On Saturday, the Stanford Students in Biodesign and Biopharma (SSB) hosted “Impulse,” among Stanford’s premier biotechnology conferences, bringing together a community of students building products and technology for healthcare and biomedicine.
The annual SSB conference featured talks with Google AI researcher Rory Sayres Ph.D. ’07, founder of an AI-powered drug discovery startup Raphael Townshend Ph.D. ’20, leading researchers in robotics, nanodevices and wearable devices and top biotech venture capitalists.
A central theme of the conference was the personalization of biotechnology. A conversation with professor of mechanical engineering Monroe Kennedy and adjunct lecturer of design David Jaffe featured extensive talks about the future of robotics in biology and potential advances in adaptable assistive technology.
Both speakers shared a sentiment that AI is a great tool for assistive technology and that the future will hold several advances in that field, especially for those who are deaf and blind. However, Jaffe added that in order to truly make this new technology feasibly accessible to the general public, he believes it must be shown to be effective, well-understood by healthcare professionals, reimbursable by insurance and affordable.
As part of his talk, Kennedy said that it’s essential to carefully observe and be inspired by biological processes in order to create technology that solves biological problems. “A lot of really cool work comes out of biomimetics [the imitation of biological processes to solve biological problems],” Kennedy said, emphasizing the importance of creating technology that is directly informed by nature and biology.
Bioengineering professor Mark Skylar-Scott deepened the conversation around personalized technology with his talk “Moving beyond the petri dish: Whole-organ biofabrication.” Skylar-Scott is currently developing customizable 3-D bioprinting technology solutions to address single ventricle disease, a disease where patients lack a left ventricle in their heart.
The goal is to replace tubes that currently get placed in the heart during surgical treatment for the condition with something “living and beating and able to supply energy to the blood,” Skylar-Scott said. The lab currently investigates printing vascular tissue by feeding different types of stem cells into a 3D bioprinter, creating personalized vasculature.
Professor Jin Hyung Lee from the neurological sciences department continued the conversation of adaptable and personalizable biotech solutions with her talk on creating a high-resolution neural network map of the brain, which is crucial for understanding localized brain function. Through the creation of a “digital brain,” she says she seeks to understand the connectivity and function of large-scale neural networks in order to drive the development of new therapies for neurological diseases.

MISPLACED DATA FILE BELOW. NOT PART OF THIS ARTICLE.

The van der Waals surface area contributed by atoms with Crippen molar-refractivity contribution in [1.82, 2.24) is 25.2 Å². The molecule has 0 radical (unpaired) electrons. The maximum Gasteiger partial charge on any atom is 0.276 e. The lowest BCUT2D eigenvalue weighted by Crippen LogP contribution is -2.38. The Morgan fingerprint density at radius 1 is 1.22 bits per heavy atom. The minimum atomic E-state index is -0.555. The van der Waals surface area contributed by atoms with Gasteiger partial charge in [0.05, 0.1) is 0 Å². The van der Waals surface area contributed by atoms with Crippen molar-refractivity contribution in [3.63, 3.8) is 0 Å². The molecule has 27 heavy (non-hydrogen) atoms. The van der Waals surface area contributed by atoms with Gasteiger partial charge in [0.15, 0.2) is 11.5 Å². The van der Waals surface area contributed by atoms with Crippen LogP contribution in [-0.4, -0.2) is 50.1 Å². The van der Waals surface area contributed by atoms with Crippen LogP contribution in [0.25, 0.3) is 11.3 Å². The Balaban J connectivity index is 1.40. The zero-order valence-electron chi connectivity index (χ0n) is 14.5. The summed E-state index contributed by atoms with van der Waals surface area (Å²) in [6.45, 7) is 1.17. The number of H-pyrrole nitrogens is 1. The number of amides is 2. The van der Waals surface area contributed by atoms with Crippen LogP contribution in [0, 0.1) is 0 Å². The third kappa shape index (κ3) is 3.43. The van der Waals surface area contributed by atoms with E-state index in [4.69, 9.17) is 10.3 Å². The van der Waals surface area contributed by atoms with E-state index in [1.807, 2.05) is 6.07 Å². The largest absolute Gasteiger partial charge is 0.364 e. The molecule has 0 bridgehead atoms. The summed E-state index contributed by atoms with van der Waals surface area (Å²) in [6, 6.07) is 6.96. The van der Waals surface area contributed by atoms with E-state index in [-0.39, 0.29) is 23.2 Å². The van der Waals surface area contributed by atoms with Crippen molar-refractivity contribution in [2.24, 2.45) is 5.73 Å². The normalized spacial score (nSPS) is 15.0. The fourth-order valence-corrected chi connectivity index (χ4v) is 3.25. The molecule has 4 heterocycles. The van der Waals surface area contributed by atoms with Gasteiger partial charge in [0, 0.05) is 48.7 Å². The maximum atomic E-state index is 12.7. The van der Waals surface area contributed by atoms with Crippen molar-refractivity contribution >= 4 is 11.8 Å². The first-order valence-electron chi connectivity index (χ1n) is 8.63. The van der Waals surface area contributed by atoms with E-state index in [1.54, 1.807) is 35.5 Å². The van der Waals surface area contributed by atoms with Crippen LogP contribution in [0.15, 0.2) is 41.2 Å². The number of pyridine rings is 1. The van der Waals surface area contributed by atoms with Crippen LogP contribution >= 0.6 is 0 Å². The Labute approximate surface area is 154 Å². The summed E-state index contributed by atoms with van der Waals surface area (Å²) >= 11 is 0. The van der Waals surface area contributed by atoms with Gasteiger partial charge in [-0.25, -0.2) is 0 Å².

“Brain disorders are the primary cause of disability worldwide and brain healthcare is a huge, increasing problem but there is nothing that is changing the curve of this big upsweep in cases,” Lee said.
“Problem definition is the most important but we are unable to do that with brain disorders,” she said, pointing to diseases such as Alzheimer’s where some treatments involve inserting electrodes inside the patient’s brain and providing electrical impulses to try to restore brain function. But, according to Lee, this method is largely ineffective because for the most part “we are going in blindly and don’t truly know how the brain works.”
Throughout her talk, Lee emphasized the importance of being able to localize problems to specific circuitry in the brain.
“The ultimate goal of brain health care is to restore brain function and the main reason why we have failed in treatments is because we don’t have a rigid, quantitative way of measuring brain function,” Lee said. “MRIs show us the anatomical structure of the brain but cannot tell us anything about brain function.” She believes that once we are able to define brain function, this would lead to tremendous advances in personalized healthcare for brain disorders instead of generic protocol-based treatment, unspecific to patients’ needs.
The day-long event also featured talks that touched upon several other advances in the biotech space like engineering RNA biology with AI, building prostheses along with a prototyping workshop.
The variety of topics, from brain circuits to lessons to be learned from AI in healthcare, appealed to many attendees, like Vedant Chittake ’26, a bioengineering major interested in oncological and cardiological research. “The conference was really insightful and I enjoyed gaining a lot of perspective into what different professors are doing in the field,” Chittake said.
A previous version of this article listed David Jaffe as a professor of design instead of adjunct lecturer. The Daily regrets this error.